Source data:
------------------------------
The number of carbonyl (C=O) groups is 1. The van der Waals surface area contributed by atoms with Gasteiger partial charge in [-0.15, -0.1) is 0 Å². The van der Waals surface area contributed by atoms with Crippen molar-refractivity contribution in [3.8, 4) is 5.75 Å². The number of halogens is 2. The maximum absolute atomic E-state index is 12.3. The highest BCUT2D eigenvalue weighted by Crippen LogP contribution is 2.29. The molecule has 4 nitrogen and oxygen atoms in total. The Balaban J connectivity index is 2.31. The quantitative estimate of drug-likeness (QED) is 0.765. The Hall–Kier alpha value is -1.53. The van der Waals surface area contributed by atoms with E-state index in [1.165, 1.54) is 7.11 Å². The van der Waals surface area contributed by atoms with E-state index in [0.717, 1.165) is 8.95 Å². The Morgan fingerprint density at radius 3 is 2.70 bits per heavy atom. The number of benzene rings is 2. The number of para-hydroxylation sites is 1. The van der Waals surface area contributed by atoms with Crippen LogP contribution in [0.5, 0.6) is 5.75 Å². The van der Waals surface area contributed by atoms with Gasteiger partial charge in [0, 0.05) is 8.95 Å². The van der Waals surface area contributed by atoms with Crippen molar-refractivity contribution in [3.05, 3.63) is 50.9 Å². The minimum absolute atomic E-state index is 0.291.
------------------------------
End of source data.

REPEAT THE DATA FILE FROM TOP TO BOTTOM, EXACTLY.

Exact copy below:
The number of carbonyl (C=O) groups is 1. The van der Waals surface area contributed by atoms with Gasteiger partial charge in [-0.15, -0.1) is 0 Å². The van der Waals surface area contributed by atoms with Crippen molar-refractivity contribution in [3.8, 4) is 5.75 Å². The number of halogens is 2. The maximum absolute atomic E-state index is 12.3. The highest BCUT2D eigenvalue weighted by Crippen LogP contribution is 2.29. The molecule has 4 nitrogen and oxygen atoms in total. The Balaban J connectivity index is 2.31. The quantitative estimate of drug-likeness (QED) is 0.765. The Hall–Kier alpha value is -1.53. The van der Waals surface area contributed by atoms with E-state index in [1.165, 1.54) is 7.11 Å². The van der Waals surface area contributed by atoms with E-state index in [0.717, 1.165) is 8.95 Å². The Morgan fingerprint density at radius 3 is 2.70 bits per heavy atom. The number of benzene rings is 2. The number of para-hydroxylation sites is 1. The van der Waals surface area contributed by atoms with Crippen LogP contribution in [0.5, 0.6) is 5.75 Å². The van der Waals surface area contributed by atoms with Gasteiger partial charge in [0, 0.05) is 8.95 Å². The van der Waals surface area contributed by atoms with Crippen molar-refractivity contribution in [3.05, 3.63) is 50.9 Å². The minimum absolute atomic E-state index is 0.291.